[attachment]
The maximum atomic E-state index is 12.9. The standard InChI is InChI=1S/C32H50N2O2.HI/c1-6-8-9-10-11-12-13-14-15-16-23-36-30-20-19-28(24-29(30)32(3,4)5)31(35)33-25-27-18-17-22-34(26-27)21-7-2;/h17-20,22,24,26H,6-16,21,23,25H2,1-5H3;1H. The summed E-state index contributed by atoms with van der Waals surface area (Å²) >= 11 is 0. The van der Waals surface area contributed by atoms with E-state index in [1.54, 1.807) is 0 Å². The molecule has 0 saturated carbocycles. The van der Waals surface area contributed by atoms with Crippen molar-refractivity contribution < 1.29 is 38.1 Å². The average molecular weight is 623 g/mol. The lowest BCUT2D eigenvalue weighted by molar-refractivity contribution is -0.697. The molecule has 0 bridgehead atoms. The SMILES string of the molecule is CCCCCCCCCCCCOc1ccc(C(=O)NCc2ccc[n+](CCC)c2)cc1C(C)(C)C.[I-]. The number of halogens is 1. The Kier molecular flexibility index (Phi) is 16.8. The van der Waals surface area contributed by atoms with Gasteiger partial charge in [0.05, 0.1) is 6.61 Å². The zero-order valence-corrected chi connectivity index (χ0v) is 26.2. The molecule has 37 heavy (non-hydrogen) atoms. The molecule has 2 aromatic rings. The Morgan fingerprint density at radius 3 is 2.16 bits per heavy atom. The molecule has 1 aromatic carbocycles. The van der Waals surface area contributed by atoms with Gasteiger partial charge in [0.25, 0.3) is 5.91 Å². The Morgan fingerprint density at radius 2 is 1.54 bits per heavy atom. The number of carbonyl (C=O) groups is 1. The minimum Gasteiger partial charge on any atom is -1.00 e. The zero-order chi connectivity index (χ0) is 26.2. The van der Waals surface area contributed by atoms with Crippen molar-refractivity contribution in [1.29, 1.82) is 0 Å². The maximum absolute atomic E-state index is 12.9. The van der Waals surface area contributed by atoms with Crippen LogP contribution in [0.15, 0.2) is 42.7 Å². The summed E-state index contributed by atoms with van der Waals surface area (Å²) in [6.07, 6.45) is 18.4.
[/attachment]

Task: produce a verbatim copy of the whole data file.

The maximum atomic E-state index is 12.9. The standard InChI is InChI=1S/C32H50N2O2.HI/c1-6-8-9-10-11-12-13-14-15-16-23-36-30-20-19-28(24-29(30)32(3,4)5)31(35)33-25-27-18-17-22-34(26-27)21-7-2;/h17-20,22,24,26H,6-16,21,23,25H2,1-5H3;1H. The summed E-state index contributed by atoms with van der Waals surface area (Å²) >= 11 is 0. The van der Waals surface area contributed by atoms with E-state index in [1.54, 1.807) is 0 Å². The molecule has 0 saturated carbocycles. The van der Waals surface area contributed by atoms with Crippen molar-refractivity contribution < 1.29 is 38.1 Å². The average molecular weight is 623 g/mol. The lowest BCUT2D eigenvalue weighted by molar-refractivity contribution is -0.697. The molecule has 0 bridgehead atoms. The SMILES string of the molecule is CCCCCCCCCCCCOc1ccc(C(=O)NCc2ccc[n+](CCC)c2)cc1C(C)(C)C.[I-]. The number of halogens is 1. The Kier molecular flexibility index (Phi) is 16.8. The van der Waals surface area contributed by atoms with Gasteiger partial charge in [0.05, 0.1) is 6.61 Å². The zero-order valence-corrected chi connectivity index (χ0v) is 26.2. The molecule has 37 heavy (non-hydrogen) atoms. The molecule has 2 aromatic rings. The Morgan fingerprint density at radius 3 is 2.16 bits per heavy atom. The molecule has 1 aromatic carbocycles. The van der Waals surface area contributed by atoms with Gasteiger partial charge in [0.25, 0.3) is 5.91 Å². The Morgan fingerprint density at radius 2 is 1.54 bits per heavy atom. The number of carbonyl (C=O) groups is 1. The minimum Gasteiger partial charge on any atom is -1.00 e. The zero-order chi connectivity index (χ0) is 26.2. The van der Waals surface area contributed by atoms with Crippen molar-refractivity contribution in [1.29, 1.82) is 0 Å². The maximum absolute atomic E-state index is 12.9. The van der Waals surface area contributed by atoms with Crippen LogP contribution in [0.15, 0.2) is 42.7 Å². The summed E-state index contributed by atoms with van der Waals surface area (Å²) in [6.07, 6.45) is 18.4.